It is official. The expatriates (those living out of the country for a prolonged period) can now adopt in Korea. But there is a condition. The primary being that one of the expatriate couple has to be of Korean heritage and able to receive a dual citizenship status, thus qualifying as a Korean citizen living in Korea.
Under this new regulation, the expat couples adopting in Korea would be considered a part of the domestic adoption process since a Korean-heritage expat with a dual citizenship is considered a Korean national living in Korea. However, this is not easy, as other conditions state that the expats must have lived in Korea for two or more years before attempting to adopt, and they need to stay a year to finish up the post-adoption process and also to go through a process of obtaining the immigration approval from their home country.
Perhaps the best news of all in the expat adoption is that since an expat with a dual citizenship would be considered a Korean national, the adoption fee is completely free as it is paid by the Korean government. The expats are not limited to those that have the US citizenship, but also applies to the Korean-heritage immigrants living in other countries such as Europe.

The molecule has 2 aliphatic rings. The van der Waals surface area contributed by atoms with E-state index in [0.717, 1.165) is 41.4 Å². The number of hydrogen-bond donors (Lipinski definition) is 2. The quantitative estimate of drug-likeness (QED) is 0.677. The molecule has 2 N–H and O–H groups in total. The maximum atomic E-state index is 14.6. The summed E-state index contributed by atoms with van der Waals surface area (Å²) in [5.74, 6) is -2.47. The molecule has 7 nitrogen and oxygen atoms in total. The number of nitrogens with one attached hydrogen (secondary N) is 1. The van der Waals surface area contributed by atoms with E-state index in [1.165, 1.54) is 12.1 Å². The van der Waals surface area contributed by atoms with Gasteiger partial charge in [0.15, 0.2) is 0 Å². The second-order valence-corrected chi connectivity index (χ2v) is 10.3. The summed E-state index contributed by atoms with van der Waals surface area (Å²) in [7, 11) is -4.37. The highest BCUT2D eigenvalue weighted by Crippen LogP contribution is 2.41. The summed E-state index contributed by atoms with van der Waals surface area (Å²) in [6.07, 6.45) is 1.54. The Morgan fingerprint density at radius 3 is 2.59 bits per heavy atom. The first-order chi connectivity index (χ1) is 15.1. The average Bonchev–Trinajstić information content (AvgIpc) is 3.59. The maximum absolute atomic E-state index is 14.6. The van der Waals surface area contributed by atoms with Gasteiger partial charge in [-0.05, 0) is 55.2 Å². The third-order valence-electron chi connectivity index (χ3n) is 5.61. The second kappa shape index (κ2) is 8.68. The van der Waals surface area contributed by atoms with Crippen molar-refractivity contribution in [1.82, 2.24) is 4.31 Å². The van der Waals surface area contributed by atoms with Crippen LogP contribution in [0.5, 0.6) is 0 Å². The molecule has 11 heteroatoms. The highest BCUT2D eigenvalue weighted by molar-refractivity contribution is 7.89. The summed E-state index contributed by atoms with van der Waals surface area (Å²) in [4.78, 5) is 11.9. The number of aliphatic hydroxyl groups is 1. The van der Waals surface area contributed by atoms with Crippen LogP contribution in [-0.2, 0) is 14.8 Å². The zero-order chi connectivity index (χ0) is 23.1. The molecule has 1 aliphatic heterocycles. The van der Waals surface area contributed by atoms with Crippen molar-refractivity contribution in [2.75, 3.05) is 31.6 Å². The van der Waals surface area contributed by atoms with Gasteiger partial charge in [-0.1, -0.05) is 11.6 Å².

This notice has already gone out to all the adoption agencies in Korea (Holt, Eastern, and SWS), and there will be no US adoption agency involvement whatsoever since the expat adoption will be handled as domestic adoptions. Also the expat adoption will have no bearing on the quota limitation as they don't factor into it. In other words, the expat adoption will not be a part of the quota system.
Details of this new regulation is still being worked out between the Ministry of Health and Welfare (MOHW) and the adoption agencies. This new law is a very welcome thing as I had to turn away many expats in the past as they could not adopt while living in Korea. So this is a real welcome news.
This effort would not have been possible without the hard efforts by the Rev. Eddie Byun of the Onnuri Church in Seoul, who ministers a large English speaking congregation with many expats attending his church. Many expats were wanting to adopt children while living in Korea. The credit also goes to Mrs. Hannah Kook of the Hope for Orphans minstry. I introduced to both an appropriate person to meet at the MOHW, and they started to meet together and got the ball rolling, with a big orientation meeting held at the Onnuri Church. Congratulations to all for making this possible!